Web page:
Inferring host specificity and network formation through agent-based models: tick–mammal interactions in Borneo
- 640 Downloads
Patterns of host–parasite association are poorly understood in tropical forests. While we typically observe only snapshots of the diverse assemblages and interactions under variable conditions, there is a desire to make inferences about prevalence and host-specificity patterns. We studied the interaction of ticks with non-volant small mammals in forests of Borneo. We inferred the probability of species interactions from individual-level data in a multi-level Bayesian model that incorporated environmental covariates and advanced estimates for rarely observed species through model averaging. We estimated the likelihood of observing particular interaction frequencies under field conditions and a scenario of exhaustive sampling and examined the consequences for inferring host specificity. We recorded a total of 13 different tick species belonging to the five genera Amblyomma, Dermacentor, Haemaphysalis, Ixodes, and Rhipicephalus from a total of 37 different host species (Rodentia, Scandentia, Carnivora, Soricidae) on 237 out of 1,444 host individuals. Infestation probabilities revealed most variation across host species but less variation across tick species with three common rat and two tree shrew species being most heavily infested. Host species identity explained ca. 75 % of the variation in infestation probability and another 8–10 % was explained by local host abundance. Host traits and site-specific attributes had little explanatory power. Host specificity was estimated to be similarly low for all tick species, which were all likely to infest 34–37 host species if exhaustively sampled. By taking into consideration the hierarchical organization of individual interactions that may take place under variable conditions and that shape host–parasite networks, we can discern uncertainty and sampling bias from true interaction frequencies, whereas network attributes derived from observed values may lead to highly misleading results. Multi-level approaches may help to move this field towards inferential approaches for understanding mechanisms that shape the strength and dynamics in ecological networks.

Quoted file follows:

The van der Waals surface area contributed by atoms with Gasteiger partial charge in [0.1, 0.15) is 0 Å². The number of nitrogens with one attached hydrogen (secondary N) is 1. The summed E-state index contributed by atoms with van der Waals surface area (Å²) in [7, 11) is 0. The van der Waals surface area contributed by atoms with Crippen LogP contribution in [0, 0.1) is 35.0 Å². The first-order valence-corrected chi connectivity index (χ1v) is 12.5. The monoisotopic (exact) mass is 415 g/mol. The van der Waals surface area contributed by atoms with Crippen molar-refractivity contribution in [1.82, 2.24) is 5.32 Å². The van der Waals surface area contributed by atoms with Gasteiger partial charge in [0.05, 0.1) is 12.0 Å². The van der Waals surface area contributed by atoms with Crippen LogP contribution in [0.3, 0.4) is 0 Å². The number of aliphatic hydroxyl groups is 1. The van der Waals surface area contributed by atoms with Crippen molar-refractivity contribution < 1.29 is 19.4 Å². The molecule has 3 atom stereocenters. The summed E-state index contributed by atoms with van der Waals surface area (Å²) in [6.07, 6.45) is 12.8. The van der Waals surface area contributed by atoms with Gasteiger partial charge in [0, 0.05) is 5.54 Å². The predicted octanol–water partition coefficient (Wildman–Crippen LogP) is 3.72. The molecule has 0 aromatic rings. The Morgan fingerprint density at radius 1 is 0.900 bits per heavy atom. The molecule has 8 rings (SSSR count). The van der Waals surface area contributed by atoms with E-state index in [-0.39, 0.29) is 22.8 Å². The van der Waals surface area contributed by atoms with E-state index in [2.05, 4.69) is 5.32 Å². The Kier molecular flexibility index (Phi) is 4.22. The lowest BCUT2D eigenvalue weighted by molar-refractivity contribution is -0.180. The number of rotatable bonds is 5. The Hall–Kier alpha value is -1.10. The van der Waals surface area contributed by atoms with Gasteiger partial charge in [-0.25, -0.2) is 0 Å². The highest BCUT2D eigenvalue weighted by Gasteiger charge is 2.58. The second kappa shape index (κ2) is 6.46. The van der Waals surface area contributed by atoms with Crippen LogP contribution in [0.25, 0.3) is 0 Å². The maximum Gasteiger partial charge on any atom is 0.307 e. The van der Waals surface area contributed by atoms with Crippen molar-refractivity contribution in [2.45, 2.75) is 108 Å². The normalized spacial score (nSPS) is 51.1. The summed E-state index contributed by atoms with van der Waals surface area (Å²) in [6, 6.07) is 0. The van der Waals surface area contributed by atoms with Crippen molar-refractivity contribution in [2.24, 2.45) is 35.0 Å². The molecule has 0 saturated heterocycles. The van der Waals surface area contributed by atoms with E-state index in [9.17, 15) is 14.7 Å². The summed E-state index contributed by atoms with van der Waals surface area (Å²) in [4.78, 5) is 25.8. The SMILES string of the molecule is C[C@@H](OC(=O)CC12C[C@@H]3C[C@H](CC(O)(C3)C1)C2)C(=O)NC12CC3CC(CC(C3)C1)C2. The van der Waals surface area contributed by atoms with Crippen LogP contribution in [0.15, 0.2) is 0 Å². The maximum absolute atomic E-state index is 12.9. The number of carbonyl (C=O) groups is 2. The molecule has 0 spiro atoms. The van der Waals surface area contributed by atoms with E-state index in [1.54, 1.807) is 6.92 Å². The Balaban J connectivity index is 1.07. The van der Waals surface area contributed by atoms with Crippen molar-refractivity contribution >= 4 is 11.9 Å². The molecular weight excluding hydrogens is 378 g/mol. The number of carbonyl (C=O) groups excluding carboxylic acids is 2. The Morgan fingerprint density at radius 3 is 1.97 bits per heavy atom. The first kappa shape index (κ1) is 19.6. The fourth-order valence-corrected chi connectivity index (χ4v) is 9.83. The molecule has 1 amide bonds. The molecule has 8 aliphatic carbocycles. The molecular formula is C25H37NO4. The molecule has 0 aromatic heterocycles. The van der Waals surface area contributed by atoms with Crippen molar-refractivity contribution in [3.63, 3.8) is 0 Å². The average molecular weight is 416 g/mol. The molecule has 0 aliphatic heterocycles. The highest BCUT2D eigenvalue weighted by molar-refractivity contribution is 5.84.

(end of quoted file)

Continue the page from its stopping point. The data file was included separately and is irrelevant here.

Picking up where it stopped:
KeywordsAcari Hierarchical model Biotic interaction Host specificity Multispecies model
We thank the Economic Planning Unit Malaysia for research permission and Sabah Parks and Yayasan Sabah for various kinds of support during field work. We are especially thankful to all staff and people at the different field sites for their warm hospitality. In particular, we thank Alim Biun, Fred Tuh Yit Yu, Jickson Sankin, Awang Matamin, Suati Selimon, Aloysius Mail and Jadda Suhaimi. We thank Brigitte Fiala and K. Eduard Linsenmair for academic and logistic support. We appreciate the mentoring and friendship of the late Elisabeth K. V. Kalko; she sadly passed away, to our disbelief, while this study was being performed. Field work was supported by the German Academic Exchange Service (DAAD).
- Anderson RM, May RM (1991) Infectious diseases of humans: dynamics and control. Oxford University Press, OxfordGoogle Scholar
- Geevarghese G, Mishra AC (2011) Haemaphysalis ticks of India. Elsevier, LondonGoogle Scholar
- Gelman A, Hill J (2007) Data analysis using regression and multilevel/hierarchical models. Cambridge University Press, New YorkGoogle Scholar
- Hoogstraal H (1964) Studies of Southeast Asian Haemaphysalis ticks (Ixodidea, Ixodidae). Redescription, hosts, and distribution of H. traguli Oudemans. The larva and nymph of H. vidua W. and N. Identity of H. papuana toxopei Warburton (new combination). J Parasitol 50:765–782PubMedCrossRefGoogle Scholar
- Kohls GM (1957) Malaysian parasites. XVIII. Ticks (Ixodoidea) of Borneo and Malaya. Stud Inst Med Res Malays 28:65–94Google Scholar
- Lande R, Engen S, Sæther B-E (2003) Stochastic population dynamics in ecology and conservation. Oxford University Press, OxfordGoogle Scholar
- Robinson WS (2009) Ecological correlations and the behavior of individuals. Int J Epidemiol 38:337–341 [reprinted from (1950) Am Sociol Rev 15(3):351–357]Google Scholar
- Vázquez DP, Melian CJ, Williams NM, Blüthgen N, Krasnov BR, Poulin R (2007) Species abundance and asymmetric interaction strength in ecological networks. Oikos 116:1120–1127Google Scholar
- Wilson DE, Reeder DM (eds) (2005) Mammal species of the world. A taxonomic and geographic reference, 3rd edn. Johns Hopkins University Press, BaltimoreGoogle Scholar